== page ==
Will Automated Cars Revolutionize Urban Transportation?

As we bicker back and forth about tearing down roads and building toll roads, changes are afoot that may throw all of our assumptions out the window.

As we bicker back and forth about tearing down roads, building toll roads, managing sprawl, creating density, improving public transit, and all the hot button issues that will affect mobility in DFW — and therefore dictate what kind of city Dallas evolves into — changes are afoot that may throw all of our assumptions about the future out the window.

How so? Well, check out this new report from New York University’s Rudin Center for Transportation Policy & Management. In it, planners imagine how the introduction of automated transportation – Google cars, driverless trucks – will affect mobility circa 2030. Their conclusions are a bit wild and futuristic, but as a thought experiment, it helps illustrate how corporate utopianism could turn into urban dystopian-ism (not unlike we’ve seen happen in the past).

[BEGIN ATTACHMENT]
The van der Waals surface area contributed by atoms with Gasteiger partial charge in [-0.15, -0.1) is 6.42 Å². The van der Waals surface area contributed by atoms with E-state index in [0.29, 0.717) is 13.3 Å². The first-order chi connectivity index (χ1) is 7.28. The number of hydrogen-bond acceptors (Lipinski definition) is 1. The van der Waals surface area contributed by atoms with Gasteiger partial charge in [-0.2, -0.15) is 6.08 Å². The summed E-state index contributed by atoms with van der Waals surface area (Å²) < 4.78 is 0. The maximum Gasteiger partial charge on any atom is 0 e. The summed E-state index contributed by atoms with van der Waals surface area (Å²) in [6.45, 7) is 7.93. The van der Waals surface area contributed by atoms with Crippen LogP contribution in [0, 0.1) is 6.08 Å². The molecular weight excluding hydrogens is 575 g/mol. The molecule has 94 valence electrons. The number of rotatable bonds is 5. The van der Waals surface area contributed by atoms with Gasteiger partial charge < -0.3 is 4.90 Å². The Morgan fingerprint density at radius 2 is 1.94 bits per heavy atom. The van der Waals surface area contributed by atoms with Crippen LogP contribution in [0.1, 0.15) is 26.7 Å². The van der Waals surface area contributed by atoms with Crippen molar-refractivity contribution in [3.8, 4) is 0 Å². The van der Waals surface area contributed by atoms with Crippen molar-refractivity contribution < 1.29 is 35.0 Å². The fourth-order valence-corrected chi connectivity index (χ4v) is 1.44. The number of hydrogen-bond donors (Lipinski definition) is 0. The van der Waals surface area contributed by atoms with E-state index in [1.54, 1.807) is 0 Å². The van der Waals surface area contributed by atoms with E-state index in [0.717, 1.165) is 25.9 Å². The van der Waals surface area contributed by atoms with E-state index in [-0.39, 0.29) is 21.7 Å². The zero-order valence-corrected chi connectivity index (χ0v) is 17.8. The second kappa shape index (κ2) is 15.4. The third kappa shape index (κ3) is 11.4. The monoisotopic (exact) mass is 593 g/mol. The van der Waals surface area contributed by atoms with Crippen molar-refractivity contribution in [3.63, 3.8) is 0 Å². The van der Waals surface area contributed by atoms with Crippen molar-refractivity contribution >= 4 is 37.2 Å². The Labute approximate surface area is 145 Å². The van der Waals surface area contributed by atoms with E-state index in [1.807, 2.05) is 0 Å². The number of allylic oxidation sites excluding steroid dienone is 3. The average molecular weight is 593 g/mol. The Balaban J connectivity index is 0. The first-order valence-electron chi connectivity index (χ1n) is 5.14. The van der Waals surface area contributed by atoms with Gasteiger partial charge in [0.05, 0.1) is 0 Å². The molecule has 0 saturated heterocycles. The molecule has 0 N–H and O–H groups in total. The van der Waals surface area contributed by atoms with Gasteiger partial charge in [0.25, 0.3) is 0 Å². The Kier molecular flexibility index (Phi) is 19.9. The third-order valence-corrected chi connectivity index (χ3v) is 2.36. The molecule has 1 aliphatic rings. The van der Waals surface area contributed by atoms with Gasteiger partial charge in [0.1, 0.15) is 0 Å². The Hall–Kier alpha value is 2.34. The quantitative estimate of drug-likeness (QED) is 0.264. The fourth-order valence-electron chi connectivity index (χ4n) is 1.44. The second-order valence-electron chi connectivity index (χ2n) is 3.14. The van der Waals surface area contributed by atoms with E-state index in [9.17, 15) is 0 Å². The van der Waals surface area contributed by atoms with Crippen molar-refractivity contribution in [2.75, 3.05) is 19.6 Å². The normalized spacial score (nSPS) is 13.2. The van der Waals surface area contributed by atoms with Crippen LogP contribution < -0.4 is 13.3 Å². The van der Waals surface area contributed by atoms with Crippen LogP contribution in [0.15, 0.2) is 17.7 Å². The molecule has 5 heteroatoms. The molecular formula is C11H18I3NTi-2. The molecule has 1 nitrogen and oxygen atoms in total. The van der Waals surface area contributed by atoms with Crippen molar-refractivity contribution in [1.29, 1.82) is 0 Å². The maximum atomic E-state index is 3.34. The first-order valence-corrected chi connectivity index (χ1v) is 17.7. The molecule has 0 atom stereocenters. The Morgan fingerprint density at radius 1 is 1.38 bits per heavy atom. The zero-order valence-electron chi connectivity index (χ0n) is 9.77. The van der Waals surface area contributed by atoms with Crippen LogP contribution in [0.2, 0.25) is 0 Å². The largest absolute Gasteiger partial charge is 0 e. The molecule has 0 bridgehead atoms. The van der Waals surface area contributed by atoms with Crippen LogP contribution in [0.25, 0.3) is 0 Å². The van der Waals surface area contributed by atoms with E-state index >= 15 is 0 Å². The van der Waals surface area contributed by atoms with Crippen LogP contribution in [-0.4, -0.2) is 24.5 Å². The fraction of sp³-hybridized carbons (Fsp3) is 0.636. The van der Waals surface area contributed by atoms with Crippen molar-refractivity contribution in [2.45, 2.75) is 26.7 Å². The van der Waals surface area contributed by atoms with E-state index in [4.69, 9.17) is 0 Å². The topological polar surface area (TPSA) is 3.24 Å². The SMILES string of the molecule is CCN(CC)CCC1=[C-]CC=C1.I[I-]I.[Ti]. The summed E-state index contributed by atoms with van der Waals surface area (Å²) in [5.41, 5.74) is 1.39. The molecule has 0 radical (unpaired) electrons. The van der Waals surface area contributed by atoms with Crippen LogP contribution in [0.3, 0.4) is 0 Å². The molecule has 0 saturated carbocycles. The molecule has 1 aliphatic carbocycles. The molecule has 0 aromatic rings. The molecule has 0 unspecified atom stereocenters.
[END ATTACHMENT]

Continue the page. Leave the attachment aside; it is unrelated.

Over on City Lab, Eric Jaffe breaks down the report and distills its four scenarios. In sprawling Atlanta, driverless cars allow for a near-infinite sprawl. In Los Angeles, an incomplete implementation of automation creates a traffic nightmare, with driverless cars circulating the streets so their owners can avoid paying for parking. In New Jersey, bus rapid transit is the Holy Grail of commuter success. While in Boston, automated trucks allow for the emergence of two cities, a bustling daytime metropolis with a strong “share” economy and a night time free flow of goods in driver-less trucks.

It’s all a bit too Jetsons for my taste, even if the report acknowledges that the scenarios are just ways of thinking through the implication of driverless cars and that the future will likely be some kind of hodgepodge of all of these visions (or global climate change will wreak havoc on the world as we know it, and society will devolve into a Max Max-mess of doomsday preppers and fat cat crime bosses – who knows?). But in light of recent debates about population projections and traffic data and how they inform our decision making process, the report raises an interesting point: all of our assumptions about the future of transportation could soon change radically.

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